Meteor Showers Online

A Star Is Getting Ready To Explode

In 2023, Betelgeuse increased its brightness by 50% in weeks, sparking rumors of an impending explosion. But experts believe it will be thousands if not millions, of years away from transforming into a supernova.

“The star will go supernova…” says Andrea Dupree from the Center for Astrophysics | Harvard and the Smithsonian Institution in Cambridge, Massachusetts.

However, some signs still make scientists wonder what is happening to the star.

Betelgeuse captured by the STELLINA smart telescope in February 2020. Credit: the Vaonis team.

  • Betelgeuse is 15-20 times more massive than our Sun and is now in the Red Giant stage – and this is the “death phase.”
  • It rotates faster than other stars of its type. There is an assumption that Betelgeuse swallowed a companion planet.
  • The star was described in ancient documents as a “yellowish Saturn.” Still, we now see it as reddish, so could it be that it has changed color, and if so, does this mean that evolution is happening faster than predicted and the supernova could happen faster, too?

About Betelgeuse

The star Betelgeuse is a brilliant ruby-red spot in the constellation Orion. This supergiant has a diameter of about 1 billion miles (1.6 billion kilometers) and pulsates every 420 days. If it were at the center of our solar system, it would reach the orbit of Jupiter.

Credit: NCAO/EDU

The ultimate fate of a star is to explode as a supernova. When this happens, it will be visible from Earth’s daytime sky.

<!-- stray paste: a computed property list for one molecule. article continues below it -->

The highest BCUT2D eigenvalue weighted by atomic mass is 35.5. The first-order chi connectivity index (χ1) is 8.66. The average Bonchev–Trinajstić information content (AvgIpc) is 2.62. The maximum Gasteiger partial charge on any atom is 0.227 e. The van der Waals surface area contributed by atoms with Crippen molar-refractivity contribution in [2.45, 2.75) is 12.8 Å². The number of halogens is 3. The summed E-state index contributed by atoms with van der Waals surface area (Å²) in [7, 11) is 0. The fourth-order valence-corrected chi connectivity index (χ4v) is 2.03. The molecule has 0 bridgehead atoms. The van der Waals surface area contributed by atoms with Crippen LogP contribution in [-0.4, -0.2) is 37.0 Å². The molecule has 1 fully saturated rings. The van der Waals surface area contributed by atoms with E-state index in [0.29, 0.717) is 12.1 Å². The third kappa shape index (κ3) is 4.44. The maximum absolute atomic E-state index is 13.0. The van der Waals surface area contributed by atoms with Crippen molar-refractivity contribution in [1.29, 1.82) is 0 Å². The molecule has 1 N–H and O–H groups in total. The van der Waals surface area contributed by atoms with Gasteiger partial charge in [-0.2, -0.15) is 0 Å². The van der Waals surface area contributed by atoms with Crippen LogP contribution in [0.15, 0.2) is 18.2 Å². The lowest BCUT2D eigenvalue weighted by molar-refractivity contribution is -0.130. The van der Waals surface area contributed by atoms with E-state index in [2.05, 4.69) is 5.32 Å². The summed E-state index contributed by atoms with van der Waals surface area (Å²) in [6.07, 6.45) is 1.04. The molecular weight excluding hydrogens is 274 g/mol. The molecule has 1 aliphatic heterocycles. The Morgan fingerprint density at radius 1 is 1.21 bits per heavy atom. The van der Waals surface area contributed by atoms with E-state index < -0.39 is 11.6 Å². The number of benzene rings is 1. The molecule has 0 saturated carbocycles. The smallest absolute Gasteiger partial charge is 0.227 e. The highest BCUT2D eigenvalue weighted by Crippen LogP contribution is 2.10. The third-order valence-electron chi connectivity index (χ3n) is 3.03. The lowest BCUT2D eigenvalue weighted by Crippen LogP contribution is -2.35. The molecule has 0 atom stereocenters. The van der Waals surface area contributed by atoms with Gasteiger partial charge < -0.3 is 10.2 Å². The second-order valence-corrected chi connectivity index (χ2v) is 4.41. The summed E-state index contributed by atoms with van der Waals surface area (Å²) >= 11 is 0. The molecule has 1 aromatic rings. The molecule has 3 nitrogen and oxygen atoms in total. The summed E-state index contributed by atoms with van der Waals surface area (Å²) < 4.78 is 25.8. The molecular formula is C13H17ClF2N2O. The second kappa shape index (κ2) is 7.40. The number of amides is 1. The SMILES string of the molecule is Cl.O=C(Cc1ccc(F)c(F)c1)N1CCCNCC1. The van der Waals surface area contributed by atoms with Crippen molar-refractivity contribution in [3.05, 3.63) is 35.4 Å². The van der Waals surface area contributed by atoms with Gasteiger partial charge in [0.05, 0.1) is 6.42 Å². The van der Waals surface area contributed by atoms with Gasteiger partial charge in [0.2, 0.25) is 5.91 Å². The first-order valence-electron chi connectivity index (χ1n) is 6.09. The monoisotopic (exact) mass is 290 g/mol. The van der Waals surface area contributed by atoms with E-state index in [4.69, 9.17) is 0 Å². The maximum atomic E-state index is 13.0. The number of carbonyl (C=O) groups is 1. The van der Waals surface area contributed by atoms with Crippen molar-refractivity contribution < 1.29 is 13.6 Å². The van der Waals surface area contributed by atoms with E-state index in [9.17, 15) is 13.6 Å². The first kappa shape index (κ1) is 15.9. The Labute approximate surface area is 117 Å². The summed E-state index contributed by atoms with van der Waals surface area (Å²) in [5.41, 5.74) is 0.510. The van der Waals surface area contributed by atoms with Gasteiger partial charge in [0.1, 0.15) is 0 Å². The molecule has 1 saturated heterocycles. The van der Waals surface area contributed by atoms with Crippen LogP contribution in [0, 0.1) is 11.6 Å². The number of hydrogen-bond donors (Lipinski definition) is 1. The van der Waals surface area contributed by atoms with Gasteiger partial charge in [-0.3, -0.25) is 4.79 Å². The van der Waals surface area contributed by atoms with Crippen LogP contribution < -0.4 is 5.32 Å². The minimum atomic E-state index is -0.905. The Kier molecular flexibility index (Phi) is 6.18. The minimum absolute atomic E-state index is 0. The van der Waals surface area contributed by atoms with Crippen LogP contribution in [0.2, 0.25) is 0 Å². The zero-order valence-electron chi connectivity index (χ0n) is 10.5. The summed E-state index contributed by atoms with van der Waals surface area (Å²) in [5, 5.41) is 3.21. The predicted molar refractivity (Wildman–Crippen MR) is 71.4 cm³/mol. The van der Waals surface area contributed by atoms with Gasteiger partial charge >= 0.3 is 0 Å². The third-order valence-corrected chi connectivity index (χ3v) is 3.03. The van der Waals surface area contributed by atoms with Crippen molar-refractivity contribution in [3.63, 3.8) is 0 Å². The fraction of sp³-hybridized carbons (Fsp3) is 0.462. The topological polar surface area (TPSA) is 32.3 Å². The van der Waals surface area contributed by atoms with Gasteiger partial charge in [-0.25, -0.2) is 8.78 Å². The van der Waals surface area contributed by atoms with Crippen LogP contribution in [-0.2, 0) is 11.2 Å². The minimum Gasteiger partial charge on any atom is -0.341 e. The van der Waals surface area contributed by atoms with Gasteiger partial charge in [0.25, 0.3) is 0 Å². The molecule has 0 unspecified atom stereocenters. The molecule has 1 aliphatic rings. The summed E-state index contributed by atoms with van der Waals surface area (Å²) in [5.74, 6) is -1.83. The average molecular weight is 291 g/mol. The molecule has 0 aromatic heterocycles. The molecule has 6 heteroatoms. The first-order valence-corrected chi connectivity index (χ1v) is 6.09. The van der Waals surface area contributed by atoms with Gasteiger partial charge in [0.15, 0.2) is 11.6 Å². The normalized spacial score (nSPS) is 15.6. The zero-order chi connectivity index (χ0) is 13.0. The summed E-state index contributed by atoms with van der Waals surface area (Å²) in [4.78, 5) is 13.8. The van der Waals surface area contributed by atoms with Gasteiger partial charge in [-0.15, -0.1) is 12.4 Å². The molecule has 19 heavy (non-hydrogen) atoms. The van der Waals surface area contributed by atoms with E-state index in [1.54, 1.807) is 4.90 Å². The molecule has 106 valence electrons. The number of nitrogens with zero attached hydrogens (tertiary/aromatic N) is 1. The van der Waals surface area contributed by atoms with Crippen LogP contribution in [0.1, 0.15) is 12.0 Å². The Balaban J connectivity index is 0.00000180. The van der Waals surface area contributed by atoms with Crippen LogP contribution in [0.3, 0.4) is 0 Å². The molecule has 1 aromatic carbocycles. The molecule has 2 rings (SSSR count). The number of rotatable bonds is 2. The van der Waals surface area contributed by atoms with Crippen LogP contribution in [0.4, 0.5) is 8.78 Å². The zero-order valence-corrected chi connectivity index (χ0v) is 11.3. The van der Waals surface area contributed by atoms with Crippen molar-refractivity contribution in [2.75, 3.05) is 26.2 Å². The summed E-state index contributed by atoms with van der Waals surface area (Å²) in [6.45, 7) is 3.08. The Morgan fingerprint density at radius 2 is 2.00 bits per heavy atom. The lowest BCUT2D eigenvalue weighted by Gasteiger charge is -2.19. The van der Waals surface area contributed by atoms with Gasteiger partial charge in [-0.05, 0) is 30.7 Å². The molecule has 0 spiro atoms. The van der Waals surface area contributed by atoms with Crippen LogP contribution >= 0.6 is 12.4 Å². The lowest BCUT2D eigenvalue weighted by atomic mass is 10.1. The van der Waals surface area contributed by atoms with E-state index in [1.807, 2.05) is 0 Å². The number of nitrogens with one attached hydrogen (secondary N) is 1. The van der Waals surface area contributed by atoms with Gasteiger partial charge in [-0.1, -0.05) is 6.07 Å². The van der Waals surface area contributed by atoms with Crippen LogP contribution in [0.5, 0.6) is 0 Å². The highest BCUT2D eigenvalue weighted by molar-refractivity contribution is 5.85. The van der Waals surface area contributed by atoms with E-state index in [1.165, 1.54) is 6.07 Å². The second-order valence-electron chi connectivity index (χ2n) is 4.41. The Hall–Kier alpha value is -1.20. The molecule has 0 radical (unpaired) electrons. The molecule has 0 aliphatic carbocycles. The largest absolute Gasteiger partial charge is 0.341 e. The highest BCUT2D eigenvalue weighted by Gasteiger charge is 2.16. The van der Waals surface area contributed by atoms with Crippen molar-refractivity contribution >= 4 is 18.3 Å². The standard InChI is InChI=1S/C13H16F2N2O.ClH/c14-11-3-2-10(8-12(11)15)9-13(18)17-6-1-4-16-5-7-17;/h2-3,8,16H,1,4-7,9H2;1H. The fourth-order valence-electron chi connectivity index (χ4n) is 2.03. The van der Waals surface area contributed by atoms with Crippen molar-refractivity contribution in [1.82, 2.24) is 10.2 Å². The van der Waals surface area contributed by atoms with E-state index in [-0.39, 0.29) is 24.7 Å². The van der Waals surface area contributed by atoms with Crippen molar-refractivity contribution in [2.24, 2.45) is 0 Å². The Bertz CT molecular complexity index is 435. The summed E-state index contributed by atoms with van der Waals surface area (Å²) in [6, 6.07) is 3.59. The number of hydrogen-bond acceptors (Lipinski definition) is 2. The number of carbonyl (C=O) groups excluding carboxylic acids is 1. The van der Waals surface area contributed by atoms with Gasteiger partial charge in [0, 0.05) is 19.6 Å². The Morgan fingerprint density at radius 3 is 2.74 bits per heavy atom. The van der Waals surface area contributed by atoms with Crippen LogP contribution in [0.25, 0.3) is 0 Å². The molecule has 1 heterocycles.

But there are now a lot of fireworks going on before the final explosion.

Fireworks 2019

Betelgeuse darkened dramatically in September 2019, losing over two-thirds of its brightness by February 2020. Astronomers speculate that this was caused by the ejection of superhot material, forming a cloud of light-blocking dust. Hubble observed the movement of this material in September, October, and November 2019. In December, several ground-based telescopes observed the star’s dimming in the southern hemisphere.

Hubble’s ultraviolet observations showed that Betelgeuse’s dimming was caused by the ejection of hot material into space, forming a dust cloud, blocking light from a quarter of its surface.

Betelgeuse may have “exploded” its top, stripping off much of its visible surface and undergoing a giant coronal mass ejection (SME), an unusual occurrence for a star.

Emission plume

Betelgeuse’s convective plume, more than 1 million miles (1.6 million kilometers) across, originated from inside the star and triggered the eruption, tearing off a chunk of its photosphere that weighed more than the Moon.

Credit: NASA, ESA, and E. Wheatley (STScI)

This piece, having cooled, formed a dust cloud, blocking the star’s light for earthly telescopes. Astronomers have never seen such a phenomenon when a star loses so much of its surface.

Surface mass ejections and coronal mass ejections may be two completely different things.

Our Sun regularly sheds parts of its thin outer atmosphere, the corona, in an event known as a coronal mass ejection (CME). But the Betelgeuse CME ejected 400 billion times more mass than a typical CME!